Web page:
It is very, very likely the Netflix App. Nothing Apple can do about that.
Hopefully, the recent tvOS update forced App makers to release updates and Netflix will address this issue.
 

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It is likely it is bloat-related, as even mild bloat (as in your case) seems to expose the issue. JLasher and I, with very low/no bloat, do not have the problem.

And Bloat (added latencies under load) can and will manifest in a transient manner. You do not need to fire up 12 connections and saturate them for >10 seconds, it can all happen in bursts that measure in <1 second.

Streaming is accomplished, ironically enough, not with a steady stream on one or two connections. It is done by sending bursts of traffic and then waiting for a second or two, then another burst for a second or two, etc.
These inbound bursts generate a burst of outbound ACKs, and those pile up in the outbound queues, and without effective traffic management, will potentially suffer delays of >200ms, which is where the bloat appears.

To the streaming service, it now looks like your line was not able to keep up with the rate of the last burst, so it downshifts either or both the send rate or the quality in the payloads.

BTW- The reason streaming is done with bursts is to combat bloated lines, as if they were to go steady-state on a bloated line, the bloat just grows until the connection fails. Using bursts, the build-up in the queues can drain.

Bloat will vary throughout the day, one of the patented features in an IQrouter is the ability to dynamically adapt the Traffic management settings throughout the day. And man has that feature been exercised this past year! Lines that used to be rock-solid now need adjustments at 3pm, then again at 7:30, maybe back up at 10, then back down at 11pm. It all depends on what not only your network is doing, but often what's happening in the neighborhood.
Why doesn't video quality go down, and 5.1 audio is unaffected? Seems like an issue specific to dolby atmos .
 

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It is very, very likely the Netflix App. Nothing Apple can do about that.
Hopefully, the recent tvOS update forced App makers to release updates and Netflix will address this issue.
I also heard small audio artifacts on HBOMAX a couple of nights ago. Just 2 seconds or so of a static sound over some or all of the channels. I couldn't tell what speakers did it because it was over so fast. It never came back. Was watching the remaster of The Matrix Revolutions in dolby vision with atmos.

So small issues with hbo too. Only Atmos problems, 5.1 is fine.

Netflix has the sound cut out entirely like mute was pressed.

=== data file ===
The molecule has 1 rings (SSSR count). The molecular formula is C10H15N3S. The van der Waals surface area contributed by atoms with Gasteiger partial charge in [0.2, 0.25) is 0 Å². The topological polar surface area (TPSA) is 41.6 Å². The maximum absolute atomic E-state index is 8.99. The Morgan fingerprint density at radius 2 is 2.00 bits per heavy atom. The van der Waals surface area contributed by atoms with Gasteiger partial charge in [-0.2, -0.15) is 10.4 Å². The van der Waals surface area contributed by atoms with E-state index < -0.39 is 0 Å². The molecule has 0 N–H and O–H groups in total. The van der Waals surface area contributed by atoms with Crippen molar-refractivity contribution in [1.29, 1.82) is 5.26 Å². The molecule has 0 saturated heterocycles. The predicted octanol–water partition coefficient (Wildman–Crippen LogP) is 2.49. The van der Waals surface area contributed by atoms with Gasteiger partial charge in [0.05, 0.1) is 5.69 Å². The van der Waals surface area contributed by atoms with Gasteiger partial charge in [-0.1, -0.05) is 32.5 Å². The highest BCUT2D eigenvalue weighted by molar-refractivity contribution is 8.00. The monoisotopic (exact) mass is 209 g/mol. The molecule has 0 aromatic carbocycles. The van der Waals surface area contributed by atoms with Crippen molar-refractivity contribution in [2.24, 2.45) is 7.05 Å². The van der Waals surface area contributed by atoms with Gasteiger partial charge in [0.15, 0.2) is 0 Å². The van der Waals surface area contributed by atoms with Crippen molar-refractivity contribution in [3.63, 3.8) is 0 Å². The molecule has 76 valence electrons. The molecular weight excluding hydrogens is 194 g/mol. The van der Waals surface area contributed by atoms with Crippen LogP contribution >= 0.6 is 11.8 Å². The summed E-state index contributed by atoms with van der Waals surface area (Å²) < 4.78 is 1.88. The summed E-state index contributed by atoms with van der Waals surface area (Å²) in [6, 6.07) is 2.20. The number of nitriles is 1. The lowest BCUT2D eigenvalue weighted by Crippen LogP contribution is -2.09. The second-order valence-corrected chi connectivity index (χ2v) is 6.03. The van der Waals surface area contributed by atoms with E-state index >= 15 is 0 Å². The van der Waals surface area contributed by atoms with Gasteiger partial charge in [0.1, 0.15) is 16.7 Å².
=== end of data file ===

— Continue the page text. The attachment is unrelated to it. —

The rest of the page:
JonFo

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I forget the exact count of variants a streaming service will have for each movie, but focusing just on the main features being discussed, a movie or show needs the following, in descending order of size:

4K UHD / DV + Atmos
4K UHD / DV + 5.1 (for systems with no Atmos)
4K + Atmos
4K + 5.1
1080p + Atmos (rare, most services tie Atmos to 4K)
1080p + 5.1
lower level resolutions 720, 480, usually only one audio option, typically 5.1.

My guess is what Netflix is doing is oscillating between these two:
4K UHD / DV + Atmos
4K UHD / DV + 5.1

It downshifts the audio 'resolution' before it downshifts to non DV (as you all see, that handshake takes a while). So audio is the first thing to be sacrificed.
But it's not that huge (at least compared to the video), as the max DD+ Atmos data rate is 768Kbps per the spec. A 5.1 soundtrack is typically in the 300 to 500Kbps range.
And who knows, they might also have good, better, best encodes for the video, while keeping with the 4K DV standard, allowing them to shave size (in exchange for less video quality).

Other services possibly calibrate their choice based on unit history and current performance and stay locked into a given choice and either allow buffering or stream failure if line quality dramatically shifts during playback.
 

Robert D

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I forget the exact count of variants a streaming service will have for each movie, but focusing just on the main features being discussed, a movie or show needs the following, in descending order of size:

4K UHD / DV + Atmos
4K UHD / DV + 5.1 (for systems with no Atmos)
4K + Atmos
4K + 5.1
1080p + Atmos (rare, most services tie Atmos to 4K)
1080p + 5.1
lower level resolutions 720, 480, usually only one audio option, typically 5.1.

My guess is what Netflix is doing is oscillating between these two:
4K UHD / DV + Atmos
4K UHD / DV + 5.1

It downshifts the audio 'resolution' before it downshifts to non DV (as you all see, that handshake takes a while). So audio is the first thing to be sacrificed.
But it's not that huge (at least compared to the video), as the max DD+ Atmos data rate is 768Kbps per the spec. A 5.1 soundtrack is typically in the 300 to 500Kbps range.
And who knows, they might also have good, better, best encodes for the video, while keeping with the 4K DV standard, allowing them to shave size (in exchange for less video quality).

Other services possibly calibrate their choice based on unit history and current performance and stay locked into a given choice and either allow buffering or stream failure if line quality dramatically shifts during playback.
That's along the lines of what I was thinking. Only weird thing, for me on Netflix I don't just lose the 4 Atmos channels and drop to 5.1, I lose all sound for 10 seconds or more and then it returns to atmos.

I've not tested atmos after the new Apple patch. Maybe it helped?

Anyone know a web page that shows what was in the latest update?